نتیجه گیری انگلیسی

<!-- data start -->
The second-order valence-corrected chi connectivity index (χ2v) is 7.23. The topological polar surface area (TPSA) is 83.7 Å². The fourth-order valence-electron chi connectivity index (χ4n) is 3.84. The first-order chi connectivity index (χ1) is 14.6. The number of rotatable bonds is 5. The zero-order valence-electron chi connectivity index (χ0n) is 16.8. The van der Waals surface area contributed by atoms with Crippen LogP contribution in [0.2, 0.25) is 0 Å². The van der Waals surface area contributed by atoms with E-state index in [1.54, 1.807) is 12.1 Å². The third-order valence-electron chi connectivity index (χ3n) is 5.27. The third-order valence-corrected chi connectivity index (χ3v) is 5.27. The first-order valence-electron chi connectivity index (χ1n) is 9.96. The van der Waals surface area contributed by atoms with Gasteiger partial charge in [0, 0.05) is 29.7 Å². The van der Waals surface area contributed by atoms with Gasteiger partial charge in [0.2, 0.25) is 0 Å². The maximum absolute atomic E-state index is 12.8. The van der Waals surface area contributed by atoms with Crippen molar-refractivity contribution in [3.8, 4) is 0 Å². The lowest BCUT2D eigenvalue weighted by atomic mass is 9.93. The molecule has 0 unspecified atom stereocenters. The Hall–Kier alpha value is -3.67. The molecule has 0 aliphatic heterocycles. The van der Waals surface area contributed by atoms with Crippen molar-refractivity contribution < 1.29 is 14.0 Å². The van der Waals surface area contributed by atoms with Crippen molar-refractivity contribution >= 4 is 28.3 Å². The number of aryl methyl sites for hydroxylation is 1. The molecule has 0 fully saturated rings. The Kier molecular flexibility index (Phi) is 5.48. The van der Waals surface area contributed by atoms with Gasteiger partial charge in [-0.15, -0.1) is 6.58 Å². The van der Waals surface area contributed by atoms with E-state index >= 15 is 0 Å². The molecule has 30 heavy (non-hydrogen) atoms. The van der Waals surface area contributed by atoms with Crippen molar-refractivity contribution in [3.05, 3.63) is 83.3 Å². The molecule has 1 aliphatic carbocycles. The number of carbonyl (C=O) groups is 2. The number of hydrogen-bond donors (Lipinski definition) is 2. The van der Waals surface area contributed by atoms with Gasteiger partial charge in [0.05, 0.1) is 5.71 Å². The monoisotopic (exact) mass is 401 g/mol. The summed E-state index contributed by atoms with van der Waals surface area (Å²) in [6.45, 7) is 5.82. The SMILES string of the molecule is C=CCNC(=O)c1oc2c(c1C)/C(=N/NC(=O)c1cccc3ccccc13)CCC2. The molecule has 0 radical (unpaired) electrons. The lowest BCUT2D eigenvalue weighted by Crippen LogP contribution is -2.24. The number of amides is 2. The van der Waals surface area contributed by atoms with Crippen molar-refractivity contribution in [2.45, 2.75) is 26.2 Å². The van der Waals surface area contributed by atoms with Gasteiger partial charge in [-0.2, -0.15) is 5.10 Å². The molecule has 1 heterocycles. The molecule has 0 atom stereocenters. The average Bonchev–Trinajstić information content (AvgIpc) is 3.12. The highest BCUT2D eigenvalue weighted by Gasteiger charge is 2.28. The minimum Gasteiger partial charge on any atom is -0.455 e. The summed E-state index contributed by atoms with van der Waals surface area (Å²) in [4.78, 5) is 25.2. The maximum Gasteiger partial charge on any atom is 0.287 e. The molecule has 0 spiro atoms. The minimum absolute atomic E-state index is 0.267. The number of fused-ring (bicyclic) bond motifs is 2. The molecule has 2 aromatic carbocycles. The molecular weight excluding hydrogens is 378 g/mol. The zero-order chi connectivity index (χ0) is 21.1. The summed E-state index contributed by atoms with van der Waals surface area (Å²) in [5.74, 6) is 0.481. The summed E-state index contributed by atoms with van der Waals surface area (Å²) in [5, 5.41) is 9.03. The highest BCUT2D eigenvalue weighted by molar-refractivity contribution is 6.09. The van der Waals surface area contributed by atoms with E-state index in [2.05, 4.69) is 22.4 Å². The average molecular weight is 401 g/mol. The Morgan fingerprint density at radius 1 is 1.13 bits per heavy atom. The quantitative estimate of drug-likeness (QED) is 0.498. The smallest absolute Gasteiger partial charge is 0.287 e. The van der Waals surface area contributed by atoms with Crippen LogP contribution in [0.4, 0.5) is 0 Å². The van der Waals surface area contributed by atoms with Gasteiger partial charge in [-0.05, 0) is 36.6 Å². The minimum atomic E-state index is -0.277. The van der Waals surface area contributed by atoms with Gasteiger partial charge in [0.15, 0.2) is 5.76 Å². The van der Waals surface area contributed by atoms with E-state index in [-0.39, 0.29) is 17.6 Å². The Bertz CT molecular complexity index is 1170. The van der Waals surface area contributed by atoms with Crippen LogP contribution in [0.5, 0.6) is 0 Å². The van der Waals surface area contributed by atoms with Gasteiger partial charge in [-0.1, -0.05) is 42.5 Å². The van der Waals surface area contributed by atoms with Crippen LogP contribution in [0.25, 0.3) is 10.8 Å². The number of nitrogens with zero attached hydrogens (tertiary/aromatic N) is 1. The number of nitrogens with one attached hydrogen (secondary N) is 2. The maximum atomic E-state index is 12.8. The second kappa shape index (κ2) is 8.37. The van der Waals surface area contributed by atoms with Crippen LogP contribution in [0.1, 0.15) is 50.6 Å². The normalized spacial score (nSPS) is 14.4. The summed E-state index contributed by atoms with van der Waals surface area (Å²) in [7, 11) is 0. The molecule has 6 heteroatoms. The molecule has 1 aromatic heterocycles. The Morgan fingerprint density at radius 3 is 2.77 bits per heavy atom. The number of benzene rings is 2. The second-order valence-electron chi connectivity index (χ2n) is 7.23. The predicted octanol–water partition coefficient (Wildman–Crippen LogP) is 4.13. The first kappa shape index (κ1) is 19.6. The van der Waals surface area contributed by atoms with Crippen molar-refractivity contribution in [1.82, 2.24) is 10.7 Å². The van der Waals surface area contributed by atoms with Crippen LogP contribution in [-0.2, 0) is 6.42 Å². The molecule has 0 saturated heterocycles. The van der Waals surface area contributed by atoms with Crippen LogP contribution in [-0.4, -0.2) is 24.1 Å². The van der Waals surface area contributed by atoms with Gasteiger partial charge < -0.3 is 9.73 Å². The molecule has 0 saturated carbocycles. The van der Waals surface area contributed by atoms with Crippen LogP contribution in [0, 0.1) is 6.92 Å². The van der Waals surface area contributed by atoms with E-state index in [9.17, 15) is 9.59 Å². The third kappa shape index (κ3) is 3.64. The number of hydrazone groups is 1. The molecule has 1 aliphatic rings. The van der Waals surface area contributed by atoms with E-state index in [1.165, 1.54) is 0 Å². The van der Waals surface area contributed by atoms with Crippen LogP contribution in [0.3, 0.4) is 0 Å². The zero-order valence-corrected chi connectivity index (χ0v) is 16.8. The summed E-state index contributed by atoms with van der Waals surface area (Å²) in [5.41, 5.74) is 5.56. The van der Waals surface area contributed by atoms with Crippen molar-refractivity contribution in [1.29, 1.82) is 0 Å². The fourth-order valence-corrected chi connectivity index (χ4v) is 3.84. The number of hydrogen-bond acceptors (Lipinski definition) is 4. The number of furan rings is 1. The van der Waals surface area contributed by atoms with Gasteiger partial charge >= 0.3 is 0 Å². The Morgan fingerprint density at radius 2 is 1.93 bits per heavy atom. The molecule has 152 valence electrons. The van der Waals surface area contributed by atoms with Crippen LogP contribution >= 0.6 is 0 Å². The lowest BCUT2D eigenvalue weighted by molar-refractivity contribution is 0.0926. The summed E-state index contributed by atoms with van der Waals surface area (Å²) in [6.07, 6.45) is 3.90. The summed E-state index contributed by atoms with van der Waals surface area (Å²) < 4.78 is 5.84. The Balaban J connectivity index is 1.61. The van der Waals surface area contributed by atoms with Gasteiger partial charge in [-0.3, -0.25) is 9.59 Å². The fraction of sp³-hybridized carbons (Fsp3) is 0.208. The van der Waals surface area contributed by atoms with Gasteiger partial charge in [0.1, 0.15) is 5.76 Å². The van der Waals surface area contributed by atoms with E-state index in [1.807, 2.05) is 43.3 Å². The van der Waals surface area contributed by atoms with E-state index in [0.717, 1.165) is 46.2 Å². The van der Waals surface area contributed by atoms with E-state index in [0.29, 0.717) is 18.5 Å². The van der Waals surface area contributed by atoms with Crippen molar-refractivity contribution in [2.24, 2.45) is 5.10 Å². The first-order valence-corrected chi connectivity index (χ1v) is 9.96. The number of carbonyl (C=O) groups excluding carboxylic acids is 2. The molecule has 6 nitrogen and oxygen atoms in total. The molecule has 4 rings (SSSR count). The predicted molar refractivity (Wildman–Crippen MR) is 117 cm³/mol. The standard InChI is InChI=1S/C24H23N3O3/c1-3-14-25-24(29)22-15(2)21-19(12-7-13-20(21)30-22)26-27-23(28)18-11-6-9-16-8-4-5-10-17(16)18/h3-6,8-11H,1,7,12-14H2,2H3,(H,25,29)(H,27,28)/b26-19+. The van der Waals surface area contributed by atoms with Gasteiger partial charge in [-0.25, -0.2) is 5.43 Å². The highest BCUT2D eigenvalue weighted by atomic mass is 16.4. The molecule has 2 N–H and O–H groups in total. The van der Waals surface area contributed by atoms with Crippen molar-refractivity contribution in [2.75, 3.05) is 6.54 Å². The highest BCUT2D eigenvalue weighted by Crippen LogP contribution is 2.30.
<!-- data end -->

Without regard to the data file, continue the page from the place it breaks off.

In this paper we considered a modification of the model of immune reaction against malignant glioma proposed in  that describes the interactions between tumour cells and five components of the immune system. We reproduced and extended the basic sensitivity analysis, performed in , where the authors checked how the variation in a single parameter value would influence the success of the tested treatment protocol. Our results suggest that the treatment in case of the MG grade IV tumour is most sensitive to the parameters rr and μCμC, while for the MG grade III the treatment is most sensitive to parameters hThT and aTaT. Interestingly, parameters that are crucial for the treatment’s outcome are different for both tumour types. Next, to extend sensitivity analysis we used the FAST procedure to ascertain the effect of parameters. It appeared that for tumour cell number, that the majority of variations for both the MGs grade III and IV tumour is caused by the uncertainty in: CTLs decay rate, maximal efficiency of CTL, accessibility of the tumour cells to CTL and maximal influence of FβFβ on tumour growth, respectively. Our analysis also indicates that the variation in the tumour growth rate rr has a huge influence on the variation in tumour size only in case of the MG grade IV tumour. Hence, we conclude that the suggested treatment is sensitive to the tumour growth rate only in the case of fast spreading diseases. Following the suggestion that came out from sensitivity analysis, using quasi-stationary approximation we reduced system (1.1) obtaining the system of two delay differential equations (3.2) for which we investigated the role of time delays in loops appearing in the described interactions. The mathematical analysis of the reduced system was presented, including the existence, uniqueness and non-negativity of solution as well as the existence of steady states depending on the value of the treatment function. Moreover, we studied the stability of steady states and the possibility of stability switches. We proved that the qualitative behaviour of the reduced model (with parameters given by (3.3)) is the same for both grades of the MGs, however the quantitative results strongly differs, compare Fig. 11 and Fig. 12. The same system behaviour for was observed for system (1.1) considered in , see Fig. 9, Fig. 10, Fig. 11 and Fig. 12. In , for the full system (1.1), it was proved that there exists a global compact attractor. Moreover, for the specific functions, and parameter values estimated in  and , it was shown that solutions tend to one of the existing steady states. The first simplification of model (1.1) considered in  was based on quasi-steady approximation for TGF-ββ dynamics. In this case the full system (1.1) was reduced to the system of five equations, and in the most simplified version considered by  it was assumed that the natural recruitment of CTLs is very small comparing to the external infusion during the treatment, such that it can be neglected. In the simplified model presented in  it was assumed that since the total amount of MHC class II receptors on the surface of APCs (antigen presenting cells) is usually sufficient to bind tumour antigen  the concentration of MHC class II receptors is constant. Although some components of the immune reaction can be assumed much faster than the tumour doubling time, one could over-simplify the model neglecting the time needed for the feedback loops action. Hence, combining time delays (describing the length of feedback loops actions) with the quasi-stationary procedure (as in ), the system of differential equations was obtained. However, it differs from the system considered in this paper. For the system considered in  the mathematical properties of the model were investigated. Moreover, in it was shown that for the biologically relevant values of parameters, the influence of delays on the model dynamics is negligible. In case of system (3.2) proposed in this paper we observe the similar behaviour. Clearly, due to the delays present in the model one could expect destabilisation of the stable (for case without delay) steady state. However, this is not the case and we observe that one of the steady states attracts the solutions. The analysis of both reduced models confirms that the non-linearities present in the interactions between tumour cells and CTLs play a major role in the system dynamics, while other components or delays can be taken into account as supplementary elements only. We conclude that delays have no significant influence on the reduced models’ dynamics, they have similar and simple dynamics, as studied in  and . What is interesting, for all the models (the original and the reduced ones) we observe similar qualitative behaviour.